Smiling group of young delegates with name tags

Commonwealth Futures: the power of youth voices

Published on 17 January 2020
Nabeela Mowlana
Nabeela Mowlana

Nabeela Mowlana is a law student at Sheffield Hallam University, UK.

She is also the Young Labour Co-Chair for Sheffield. 

Follow Nabeela on Twitter

Before I was nominated for the Commonwealth Futures programme, the Commonwealth itself wasn’t a forum that I was overly familiar with. I knew of the Commonwealth but that was where it ended. An email from a university staff member changed that massively. They said they had been asked to nominate a student from the university to attend the symposium and as I had previously worked with them on a project, they thought the programme would be a good fit with my interests and the work I was already doing within my students’ union. A Google search told me a little bit more about the programme, the organisations who ran it, and what their values and vision was. Nevertheless, nothing could have prepared me for the programme itself.

To say that I had never before been in a room that was as diverse in thought as it was in race, religion and cultural identity, would not be an understatement. Delegates were from across the globe; some having taken a 50-minute train from London, some others having flown hours from India, New Zealand, Canada, Nigeria. As a law student with a keen interest in politics and policy, the Commonwealth Futures symposium not only facilitated discussions, it provided young people with a space where they could create and present tangible solutions to world problems.

My group focussed on addressing the issue of migrant worker rights, particularly on making legal justice accessible to labourers who may not be as familiar with the law or have the funds to pay for legal advice. It was raised as an issue by a delegate who shared their personal experience of being an exploited labourer. Not only did this heighten the importance of the issue to us, it was a reminder of the need to persevere and continue lobbying for necessary preventative measures rather than focussing solely on remedies.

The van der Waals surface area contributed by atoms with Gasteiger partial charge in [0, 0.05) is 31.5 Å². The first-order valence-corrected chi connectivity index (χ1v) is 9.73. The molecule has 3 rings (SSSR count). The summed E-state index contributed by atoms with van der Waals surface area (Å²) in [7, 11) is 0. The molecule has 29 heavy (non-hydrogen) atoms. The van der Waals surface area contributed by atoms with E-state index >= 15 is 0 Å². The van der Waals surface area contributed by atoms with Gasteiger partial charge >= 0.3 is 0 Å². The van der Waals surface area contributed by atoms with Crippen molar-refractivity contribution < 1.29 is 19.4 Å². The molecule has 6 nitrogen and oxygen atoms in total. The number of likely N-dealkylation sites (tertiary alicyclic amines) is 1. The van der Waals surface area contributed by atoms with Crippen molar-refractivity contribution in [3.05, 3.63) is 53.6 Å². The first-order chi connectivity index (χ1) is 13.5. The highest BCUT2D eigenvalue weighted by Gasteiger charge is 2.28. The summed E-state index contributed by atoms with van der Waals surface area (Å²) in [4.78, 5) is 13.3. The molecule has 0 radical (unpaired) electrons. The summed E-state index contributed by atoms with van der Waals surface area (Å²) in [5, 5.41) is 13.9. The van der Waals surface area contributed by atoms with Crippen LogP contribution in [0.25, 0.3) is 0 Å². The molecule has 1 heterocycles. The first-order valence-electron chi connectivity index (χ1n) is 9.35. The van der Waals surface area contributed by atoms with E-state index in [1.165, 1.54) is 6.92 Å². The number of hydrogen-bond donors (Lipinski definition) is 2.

In a time where war is commonplace, inequality is global and poverty exists on our doorsteps, asking young people to create and present solutions that are then shelved for another day can create a great deal frustration and apathy. Your work, time and energy can seem futile. What was refreshing about this programme was that young people were not only given the space and the tools to develop policy, programmes, or other tangible solutions; they were also given the opportunity to present them to those with the power to implement them and impact the lives of millions. High Commissioners, senior advisors, and heads of organisations with considerable power and influence not only listened to what was being said, they did not leave the room before making a commitment to take these solutions forward. To me, this was revolutionary.

Don’t get me wrong. We were under no illusion that a group of students from across the Commonwealth could solve all the problems faced by Commonwealth countries within those three days. The disparity of economics, national health and technological advancement within the Commonwealth is large, before taking into account the cultural diversity within it. None of us believed we could come up with the one magic answer to end all problems. We did, however, all believe in the power of the collective, in demanding for better for our sake and for the sake of those who weren’t in that room, and holding to account those who were appointed to act in our best interests. The programme widened my world view and showed me the scope to create change outside of my current organising circles. This is something I have taken into my job, where I support young people to organise social action projects and campaigns in their own communities.

To sum up the experience, I would not be doing it justice to describe it as anything other than life-changing and awe-inspiring. I had always thought of the Commonwealth as a legacy of empire, not as a mechanism for addressing inequality or a platform for supporting other countries. I would recommend any student from a Commonwealth country to attend the programme if possible.

The inaugural Commonwealth Futures workshop took place at Cumberland Lodge, UK, in December 2019, bringing together more than 60 student and youth leaders to shape policy dialogue ahead of this year's Commonwealth Heads of Government Meeting (CHOGM) in Rwanda.